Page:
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Help us raise £2500 to pay for 500 face coverings to distribute to protesters

With the police granted extraordinary discretion by the courts to obtain and retain personal information of protesters, the time has come to everyone taking part in a protest to cover-up their faces.

Wearing a face covering during a protest is entirely legal. Only in limited circumstances can the police require you to remove a mask or scarf and seize it, if a section 60 order is authorised by a senior officer “in anticipation of violence”. This allows the use stop and search powers without grounds for reasonable suspicion, in order to look for weapons.

During arguments over a 2013 appeal against the recording of information about people attending public protests, even London’s police chief admitted a face covering is the most effective way to avoid police photographers and overt intelligence gathering by his officers.

The subject has chosen to attend the protest. He or she is under no obligation to facilitate the collection of… information and can usually, for example, shield or cover his or her face to avoid a photograph being taken… Since then, in March 2015, the UK Supreme Court granted what amounts to judicial approval for the mass surveillance of UK protest movements. From now on, every protester should considering taking the Met’s advice and covering up their face to avoid unwarranted police surveillance.

Of course, we shouldn’t need to resort to such drastic measures: surely we have a right to assembly and to freedom of expression?

Unfortunately, Supreme Court judges decided that photographing people taking part in a rally or demonstration is only a ‘minor’ invasion of their privacy and, because it is carried out by ‘overt activities in public places’, it is justified to prevent and detect crime. It’s a ruling that opens the door to the police treating anyone exercising their rights to protest as a suspect.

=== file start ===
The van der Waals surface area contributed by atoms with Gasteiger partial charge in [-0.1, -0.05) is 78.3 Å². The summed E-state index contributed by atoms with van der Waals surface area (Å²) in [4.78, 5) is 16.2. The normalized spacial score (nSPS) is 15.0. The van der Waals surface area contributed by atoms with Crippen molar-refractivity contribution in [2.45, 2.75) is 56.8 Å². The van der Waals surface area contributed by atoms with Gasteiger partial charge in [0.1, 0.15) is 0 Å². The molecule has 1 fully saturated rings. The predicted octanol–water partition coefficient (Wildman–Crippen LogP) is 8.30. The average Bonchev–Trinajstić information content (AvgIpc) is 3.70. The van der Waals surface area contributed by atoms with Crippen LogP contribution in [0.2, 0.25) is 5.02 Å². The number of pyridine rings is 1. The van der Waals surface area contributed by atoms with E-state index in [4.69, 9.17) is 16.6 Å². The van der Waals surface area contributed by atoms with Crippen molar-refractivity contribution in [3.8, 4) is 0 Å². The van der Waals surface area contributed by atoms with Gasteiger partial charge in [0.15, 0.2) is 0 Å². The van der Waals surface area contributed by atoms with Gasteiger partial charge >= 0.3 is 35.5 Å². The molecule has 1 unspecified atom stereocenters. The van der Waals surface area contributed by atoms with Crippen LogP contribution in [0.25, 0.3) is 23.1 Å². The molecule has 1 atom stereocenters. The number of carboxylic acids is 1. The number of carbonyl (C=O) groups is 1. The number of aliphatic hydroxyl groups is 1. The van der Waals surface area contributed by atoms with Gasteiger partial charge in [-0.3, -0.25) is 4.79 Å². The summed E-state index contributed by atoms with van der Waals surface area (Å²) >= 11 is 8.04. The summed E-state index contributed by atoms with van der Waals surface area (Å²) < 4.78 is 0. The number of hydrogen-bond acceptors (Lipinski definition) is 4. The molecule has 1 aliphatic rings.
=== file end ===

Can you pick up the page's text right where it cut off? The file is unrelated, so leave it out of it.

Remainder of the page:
Some have argued that when only a minority are wearing face coverings, it can distance them from other protesters and isolate them from the wider public.

We agree: that is why we want to see a cultural shift so that wearing a mask or bandanna to protect protesters’ privacy becomes normal and commonplace on every protest and demonstration, rather than a decision taken by only a few.

This kind of change in attitudes towards wearing a face covering will inevitably take time but we want to make a start – while also highlighting how extreme and authoritarian the Supreme Court’s ruling is. We plan to do so by

  • producing 500 face coverings to distribute
  • calling for a surprise ‘Privacy Bloc’ for a forthcoming demonstration in London

NETPOL2To make this happen, we need your help. We are crowd-funding to raise £2500 to produce 500 face coverings printed with the design on the right.

Everyone who donates at least £5 will receive one Cover-Up! mask in the post and will allow us to distribute another on the streets. They are made of a silk-like, breathable material.


The more we raise, the more we can produce, so please give more if you can.

Please remember to TICK THE ‘HIDE’ OPTION under your name on the GoFundMe payment page. We will contact you for postal details separately.

We will let everyone know more about Netpol’s future ‘privacy bloc’ action when our appeal for funds is successful.


We can now accept donations via Paypal. Log in to your Paypal accunt and send your donation to